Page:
But as I think about the 11 years I sent Price Angus news for his “Angus News” I wonder, did I ever thank him for putting up with an up and coming communicator? Have I ever thanked other mentors like Evan Slack who knows my roots and never fails to mention them, when trying to sell me an ad for the National Conference or NWSS Bull Sale? These are veteran communicators who although might not have taught me the 5 W’s and H, but have taught me the people skills needed in this business.

We get so “busy, busy, busy”. And then, our mentors are gone. And we have to eulogize them, and not just reminisce with them. I have had mentors at the Association that taught me to “be kinder than necessary” and others to “always talk to a stranger, because they might be the next bull customer.” Have I thanked these men? I just can’t remember, but I know I am running out of time.

No, I don’t grieve well. Those of who have followed my blog, have probably discovered that. But writing helps, so thanks for bearing with me. I think I’ll sign off now. I have a few thank you notes to write now…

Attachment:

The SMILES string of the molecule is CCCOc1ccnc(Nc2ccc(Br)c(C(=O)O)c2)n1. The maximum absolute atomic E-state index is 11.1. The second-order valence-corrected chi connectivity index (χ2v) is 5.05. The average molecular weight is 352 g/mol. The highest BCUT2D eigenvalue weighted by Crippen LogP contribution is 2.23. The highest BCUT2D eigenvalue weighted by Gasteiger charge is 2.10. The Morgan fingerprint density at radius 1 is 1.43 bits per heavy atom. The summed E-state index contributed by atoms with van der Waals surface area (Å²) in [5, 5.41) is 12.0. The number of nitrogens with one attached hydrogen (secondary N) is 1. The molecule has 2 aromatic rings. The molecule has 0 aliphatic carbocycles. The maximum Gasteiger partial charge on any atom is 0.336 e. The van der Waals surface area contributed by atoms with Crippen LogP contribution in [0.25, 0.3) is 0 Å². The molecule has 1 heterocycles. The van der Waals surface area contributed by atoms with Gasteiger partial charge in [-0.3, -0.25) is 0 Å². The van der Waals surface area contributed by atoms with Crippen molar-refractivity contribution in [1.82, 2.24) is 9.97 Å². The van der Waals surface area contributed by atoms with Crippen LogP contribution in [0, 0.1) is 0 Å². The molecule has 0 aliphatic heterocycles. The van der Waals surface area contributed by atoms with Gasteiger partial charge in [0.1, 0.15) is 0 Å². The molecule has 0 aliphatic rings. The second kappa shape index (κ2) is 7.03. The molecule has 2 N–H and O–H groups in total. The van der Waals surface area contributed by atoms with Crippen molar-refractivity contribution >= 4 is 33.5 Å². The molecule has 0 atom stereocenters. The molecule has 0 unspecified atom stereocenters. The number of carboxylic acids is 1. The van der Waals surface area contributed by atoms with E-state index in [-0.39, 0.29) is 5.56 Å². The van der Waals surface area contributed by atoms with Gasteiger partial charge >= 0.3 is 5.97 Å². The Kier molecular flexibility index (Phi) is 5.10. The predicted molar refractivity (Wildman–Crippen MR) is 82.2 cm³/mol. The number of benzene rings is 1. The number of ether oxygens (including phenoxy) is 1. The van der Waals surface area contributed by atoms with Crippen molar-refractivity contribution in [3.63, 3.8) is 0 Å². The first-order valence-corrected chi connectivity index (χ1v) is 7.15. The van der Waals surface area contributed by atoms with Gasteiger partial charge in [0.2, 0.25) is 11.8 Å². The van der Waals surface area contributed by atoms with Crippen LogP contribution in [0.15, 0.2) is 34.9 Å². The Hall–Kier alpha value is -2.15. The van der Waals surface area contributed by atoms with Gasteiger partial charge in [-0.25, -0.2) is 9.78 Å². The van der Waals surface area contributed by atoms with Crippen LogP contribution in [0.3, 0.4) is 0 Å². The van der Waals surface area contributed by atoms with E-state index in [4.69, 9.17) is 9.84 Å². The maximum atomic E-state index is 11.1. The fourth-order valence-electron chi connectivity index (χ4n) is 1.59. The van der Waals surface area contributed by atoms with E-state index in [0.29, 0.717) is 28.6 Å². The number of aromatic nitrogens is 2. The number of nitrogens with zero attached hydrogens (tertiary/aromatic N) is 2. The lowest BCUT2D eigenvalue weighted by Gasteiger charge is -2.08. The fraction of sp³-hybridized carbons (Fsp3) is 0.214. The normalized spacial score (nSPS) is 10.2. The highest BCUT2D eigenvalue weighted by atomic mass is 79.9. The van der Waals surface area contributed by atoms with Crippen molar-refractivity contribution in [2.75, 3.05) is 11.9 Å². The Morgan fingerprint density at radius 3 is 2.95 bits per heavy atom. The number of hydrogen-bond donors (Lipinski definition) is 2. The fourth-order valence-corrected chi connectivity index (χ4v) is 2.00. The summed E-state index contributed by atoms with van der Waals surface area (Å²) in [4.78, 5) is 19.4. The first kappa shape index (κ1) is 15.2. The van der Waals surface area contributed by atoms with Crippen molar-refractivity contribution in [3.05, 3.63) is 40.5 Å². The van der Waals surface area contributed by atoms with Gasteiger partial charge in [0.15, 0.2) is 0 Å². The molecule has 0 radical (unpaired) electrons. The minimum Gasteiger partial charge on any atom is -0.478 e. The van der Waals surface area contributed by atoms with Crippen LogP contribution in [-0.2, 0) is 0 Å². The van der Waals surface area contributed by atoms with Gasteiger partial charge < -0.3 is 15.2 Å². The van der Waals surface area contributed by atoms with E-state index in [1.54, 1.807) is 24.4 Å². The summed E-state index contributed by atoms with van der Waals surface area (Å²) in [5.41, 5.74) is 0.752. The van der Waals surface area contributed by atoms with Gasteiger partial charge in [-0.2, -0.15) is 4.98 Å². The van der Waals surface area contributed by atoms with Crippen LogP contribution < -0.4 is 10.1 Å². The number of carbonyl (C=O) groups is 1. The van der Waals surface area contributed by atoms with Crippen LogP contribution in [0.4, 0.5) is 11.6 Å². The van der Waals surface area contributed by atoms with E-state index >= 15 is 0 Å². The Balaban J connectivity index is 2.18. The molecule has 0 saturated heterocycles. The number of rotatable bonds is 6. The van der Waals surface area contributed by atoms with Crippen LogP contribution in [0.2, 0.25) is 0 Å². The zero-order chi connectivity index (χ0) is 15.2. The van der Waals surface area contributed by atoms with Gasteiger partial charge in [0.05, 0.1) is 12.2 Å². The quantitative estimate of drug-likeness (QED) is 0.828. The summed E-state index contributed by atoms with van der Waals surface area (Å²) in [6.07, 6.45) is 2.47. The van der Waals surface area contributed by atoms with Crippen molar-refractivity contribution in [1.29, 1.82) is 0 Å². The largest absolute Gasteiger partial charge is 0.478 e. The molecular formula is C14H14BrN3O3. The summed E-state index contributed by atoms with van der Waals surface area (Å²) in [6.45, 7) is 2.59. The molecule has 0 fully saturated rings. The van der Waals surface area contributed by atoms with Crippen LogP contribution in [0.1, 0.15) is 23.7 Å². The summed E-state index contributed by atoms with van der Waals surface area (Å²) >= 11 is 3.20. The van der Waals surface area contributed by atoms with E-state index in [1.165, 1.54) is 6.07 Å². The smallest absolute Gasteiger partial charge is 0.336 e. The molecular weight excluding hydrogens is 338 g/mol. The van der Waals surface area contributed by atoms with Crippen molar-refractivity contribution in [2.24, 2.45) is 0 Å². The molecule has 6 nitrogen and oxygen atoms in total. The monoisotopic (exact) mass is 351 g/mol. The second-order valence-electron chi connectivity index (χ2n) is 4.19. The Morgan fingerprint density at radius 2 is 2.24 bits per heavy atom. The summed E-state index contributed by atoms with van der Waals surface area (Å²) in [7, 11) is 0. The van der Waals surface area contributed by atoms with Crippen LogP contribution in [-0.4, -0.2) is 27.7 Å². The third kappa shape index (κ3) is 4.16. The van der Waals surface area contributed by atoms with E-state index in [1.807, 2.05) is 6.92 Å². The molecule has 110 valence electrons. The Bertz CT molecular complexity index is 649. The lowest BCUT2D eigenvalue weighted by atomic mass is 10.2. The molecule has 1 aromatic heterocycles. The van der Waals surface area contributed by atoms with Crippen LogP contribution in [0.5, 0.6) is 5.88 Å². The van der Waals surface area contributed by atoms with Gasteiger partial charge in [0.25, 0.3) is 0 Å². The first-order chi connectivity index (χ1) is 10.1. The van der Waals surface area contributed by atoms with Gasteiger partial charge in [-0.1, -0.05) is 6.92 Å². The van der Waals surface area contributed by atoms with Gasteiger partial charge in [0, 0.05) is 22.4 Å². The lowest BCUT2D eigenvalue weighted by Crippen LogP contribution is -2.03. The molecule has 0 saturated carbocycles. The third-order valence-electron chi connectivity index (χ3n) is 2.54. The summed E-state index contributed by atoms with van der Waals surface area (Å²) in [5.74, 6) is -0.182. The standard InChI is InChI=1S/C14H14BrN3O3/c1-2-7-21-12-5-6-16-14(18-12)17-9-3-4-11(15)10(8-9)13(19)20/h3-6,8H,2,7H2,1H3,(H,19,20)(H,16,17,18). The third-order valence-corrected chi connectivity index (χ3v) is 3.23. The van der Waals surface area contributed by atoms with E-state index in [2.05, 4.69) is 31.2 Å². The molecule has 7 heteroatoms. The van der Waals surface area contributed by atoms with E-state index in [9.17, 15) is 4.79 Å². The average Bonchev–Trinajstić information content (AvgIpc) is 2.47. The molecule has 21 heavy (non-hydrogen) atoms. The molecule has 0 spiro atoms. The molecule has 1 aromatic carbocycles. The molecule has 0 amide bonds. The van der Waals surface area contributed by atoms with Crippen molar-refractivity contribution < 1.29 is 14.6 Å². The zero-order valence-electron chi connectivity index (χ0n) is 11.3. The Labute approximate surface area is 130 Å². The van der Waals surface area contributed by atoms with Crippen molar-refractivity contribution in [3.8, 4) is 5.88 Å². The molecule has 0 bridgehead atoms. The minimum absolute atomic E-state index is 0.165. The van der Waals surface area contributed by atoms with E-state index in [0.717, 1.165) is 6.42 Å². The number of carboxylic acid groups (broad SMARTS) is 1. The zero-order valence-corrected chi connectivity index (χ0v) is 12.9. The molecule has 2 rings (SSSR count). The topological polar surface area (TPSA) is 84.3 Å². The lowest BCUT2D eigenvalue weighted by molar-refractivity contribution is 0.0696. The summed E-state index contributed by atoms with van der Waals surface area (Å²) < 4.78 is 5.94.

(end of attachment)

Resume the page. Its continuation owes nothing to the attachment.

Monday, January 3, 2011

Opportunities: Make Resolutions for the New Year

Resolutions, it seems like everyone makes them in the excitement of the New Year, but six weeks into the year, and do you even know what you have resolved? I typically make some resolutions when my New Year starts on May 28; and those are easier to keep, because I’m not worried about comparing lists with everyone else (yoga, diet, excercise,etc). But since it is a new year, and the start of a new decade, I’ve decided to make a list—more like a “Bucket List” of goals to accomplish this year. And, I’m going to share it with you, my friends and readers so I’m accountable. We’ll revisit it throughout the year to see how I’m doing.